Kasich’s Mishandling Of Higher Ed Is A Problem For Everyone
by John McNay

Back in 2007, Ohioans were looking forward to some genuinely positive changes in the state’s approach to higher education. Gov. Ted Strickland recognized that universities and their faculty were genuine assets in building a stronger Ohio and introduced a 10-year plan to improve access and graduation rates. The University System of Ohio, for example, was established and faculty across the state worked together to move the state’s universities to semesters and to make sure that courses, especially the introductory surveys, were compatible and would transfer from one university to another seamlessly. Strickland froze tuition in exchange for increased funding. A lot of creative thinking had started in terms enhancing our university regional campuses and having universities collaborate more closely with community colleges.

A combination of good ideas and imperfect concepts, much of Strickland’s plan was crippled by the economic recession.  Faculty did not always agree with Gov. Strickland and his chancellor, Eric Fingerhut, but were part of the conversation.

With the election of John Kasich, higher education and the professoriate were seen in a very different light. We knew things were going to change when Kasich referred to professors as “eggheads” during an event at Cincinnati State. And then, despite the really great and responsible work done by our universities with Third Frontier research, Kasich announced that he would be funneling that public money into private sector hands instead, saying that business executives would better know what to do with money. In 2011 alone, Kasich gave away $14.9 million from Third Frontier taxpayer funding to economic development agencies mainly connected to chambers of commerce.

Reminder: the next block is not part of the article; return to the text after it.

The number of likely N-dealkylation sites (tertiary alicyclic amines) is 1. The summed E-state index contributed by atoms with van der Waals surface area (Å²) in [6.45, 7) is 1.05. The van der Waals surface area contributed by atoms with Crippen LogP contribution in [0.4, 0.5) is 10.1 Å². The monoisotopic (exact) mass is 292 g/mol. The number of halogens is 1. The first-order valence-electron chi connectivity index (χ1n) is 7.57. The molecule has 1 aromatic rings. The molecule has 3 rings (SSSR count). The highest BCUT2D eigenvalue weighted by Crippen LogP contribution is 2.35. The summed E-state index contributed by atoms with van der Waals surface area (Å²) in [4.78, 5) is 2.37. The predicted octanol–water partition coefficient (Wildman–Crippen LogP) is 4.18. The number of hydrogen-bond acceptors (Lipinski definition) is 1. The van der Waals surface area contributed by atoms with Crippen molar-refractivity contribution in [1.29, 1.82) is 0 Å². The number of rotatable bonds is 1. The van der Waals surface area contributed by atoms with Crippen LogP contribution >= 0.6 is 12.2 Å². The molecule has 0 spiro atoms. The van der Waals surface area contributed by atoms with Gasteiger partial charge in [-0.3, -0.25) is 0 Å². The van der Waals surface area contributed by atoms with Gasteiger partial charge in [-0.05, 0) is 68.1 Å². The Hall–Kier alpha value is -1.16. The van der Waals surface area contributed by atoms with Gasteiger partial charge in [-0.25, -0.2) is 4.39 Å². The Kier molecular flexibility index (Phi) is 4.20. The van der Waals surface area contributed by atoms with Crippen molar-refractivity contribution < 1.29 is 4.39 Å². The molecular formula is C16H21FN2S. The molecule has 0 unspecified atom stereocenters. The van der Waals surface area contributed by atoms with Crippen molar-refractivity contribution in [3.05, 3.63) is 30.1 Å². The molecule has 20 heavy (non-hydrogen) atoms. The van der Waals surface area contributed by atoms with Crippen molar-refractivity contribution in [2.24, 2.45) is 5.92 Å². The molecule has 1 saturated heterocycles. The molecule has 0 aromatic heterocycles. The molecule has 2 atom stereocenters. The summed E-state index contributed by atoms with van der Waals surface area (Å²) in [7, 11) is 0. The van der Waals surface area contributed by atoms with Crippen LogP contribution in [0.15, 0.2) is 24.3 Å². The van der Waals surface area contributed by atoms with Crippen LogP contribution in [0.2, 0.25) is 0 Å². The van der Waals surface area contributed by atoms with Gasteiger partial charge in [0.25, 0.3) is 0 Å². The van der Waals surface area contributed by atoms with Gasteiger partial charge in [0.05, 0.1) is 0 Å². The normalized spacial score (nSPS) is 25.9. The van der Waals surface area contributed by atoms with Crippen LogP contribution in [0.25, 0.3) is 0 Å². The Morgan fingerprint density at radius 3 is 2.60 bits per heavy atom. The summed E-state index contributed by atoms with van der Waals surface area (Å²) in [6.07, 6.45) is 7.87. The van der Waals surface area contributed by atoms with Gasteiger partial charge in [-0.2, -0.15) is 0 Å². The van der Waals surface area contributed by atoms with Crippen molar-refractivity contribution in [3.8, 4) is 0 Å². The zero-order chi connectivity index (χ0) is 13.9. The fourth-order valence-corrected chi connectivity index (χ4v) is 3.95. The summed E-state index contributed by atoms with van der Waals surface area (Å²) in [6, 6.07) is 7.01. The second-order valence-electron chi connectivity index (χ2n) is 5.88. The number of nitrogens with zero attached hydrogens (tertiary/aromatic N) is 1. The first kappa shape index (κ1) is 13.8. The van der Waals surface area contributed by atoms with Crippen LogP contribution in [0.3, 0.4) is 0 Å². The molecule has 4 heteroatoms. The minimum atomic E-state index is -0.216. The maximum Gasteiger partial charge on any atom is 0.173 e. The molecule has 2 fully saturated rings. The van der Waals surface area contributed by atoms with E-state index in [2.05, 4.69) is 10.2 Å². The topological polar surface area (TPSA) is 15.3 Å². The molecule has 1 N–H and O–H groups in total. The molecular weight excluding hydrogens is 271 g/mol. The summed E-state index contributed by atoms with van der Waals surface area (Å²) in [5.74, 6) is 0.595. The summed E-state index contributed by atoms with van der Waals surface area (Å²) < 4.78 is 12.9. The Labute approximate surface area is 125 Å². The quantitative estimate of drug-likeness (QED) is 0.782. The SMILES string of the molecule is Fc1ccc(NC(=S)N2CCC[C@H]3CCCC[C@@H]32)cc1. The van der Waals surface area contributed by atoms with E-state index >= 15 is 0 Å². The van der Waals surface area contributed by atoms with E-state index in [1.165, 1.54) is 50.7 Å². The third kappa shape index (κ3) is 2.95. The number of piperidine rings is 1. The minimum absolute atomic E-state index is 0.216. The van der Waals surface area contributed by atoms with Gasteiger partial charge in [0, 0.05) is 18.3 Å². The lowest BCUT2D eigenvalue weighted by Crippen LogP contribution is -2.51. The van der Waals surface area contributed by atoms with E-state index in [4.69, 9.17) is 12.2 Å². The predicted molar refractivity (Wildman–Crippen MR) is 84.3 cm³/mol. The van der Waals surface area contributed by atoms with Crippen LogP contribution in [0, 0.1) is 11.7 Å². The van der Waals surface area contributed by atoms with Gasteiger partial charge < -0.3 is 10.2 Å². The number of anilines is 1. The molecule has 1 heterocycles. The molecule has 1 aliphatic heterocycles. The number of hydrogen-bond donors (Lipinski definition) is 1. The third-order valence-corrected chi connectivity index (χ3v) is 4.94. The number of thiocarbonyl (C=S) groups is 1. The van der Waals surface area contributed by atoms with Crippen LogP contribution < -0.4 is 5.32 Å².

A central problem with the administration’s approach to funding higher education is that they consistently have come up with solutions in search of problems while ignoring all of the real, glaring problems. A number of independent studies of higher education demonstrate misplaced priorities at universities, some from no less than the conservative Goldwater Institute. The primary culprits are administrative bloat, spending on athletics, and binging on real estate and construction.

Instead of focusing on these issues, our first encounter with Gov. Kasich and his allies were with union-busting Senate Bill 5. Obviously, this was a ruthless and unwarranted attack against all public employees. But, above all other unions, faculty unions were targeted for elimination by SB 5. Language in the bill said that if faculty did any of the service that is a normal part of our work – curriculum committees, search committees, advisory committees, planning committees promotion committees, etc. – we would automatically become “managers” and thus be ineligible for union membership. Thus, at the heart of SB 5, was a plan to eliminate the strongest advocates for instruction at our public universities.

In this context, it is important to note that instructional costs – professors’ salaries and benefits – are not a burden on the universities and on average make up less than 30 percent of Ohio universities budgets. Given that the primary reason for the universities to exist is teaching students, this should strike anybody as a problem. Further, reflecting the lack of emphasis on instruction is that our universities hire armies of adjuncts who they pay $2,500 or less per course while providing no benefits and little instructional support.

Imagine our surprise when Gov. Kasich named Ohio State University President Gordon Gee to chair a task force on access and affordability. Before finally leaving OSU after his anti-Catholic remarks, investigations into his compensation revealed some shockingly irresponsible facts – not only was Gee’s salary outrageous – he drew more than $8.6 million between 2007 and 2012 – but according to the Dayton Daily News, his expenses were $7.7 million over the same period. Clearly, naming Gee, the poster-child for administrative bloat, to lead a task force on access and affordability shows just how disconnected the administration has been from the reality of university operations.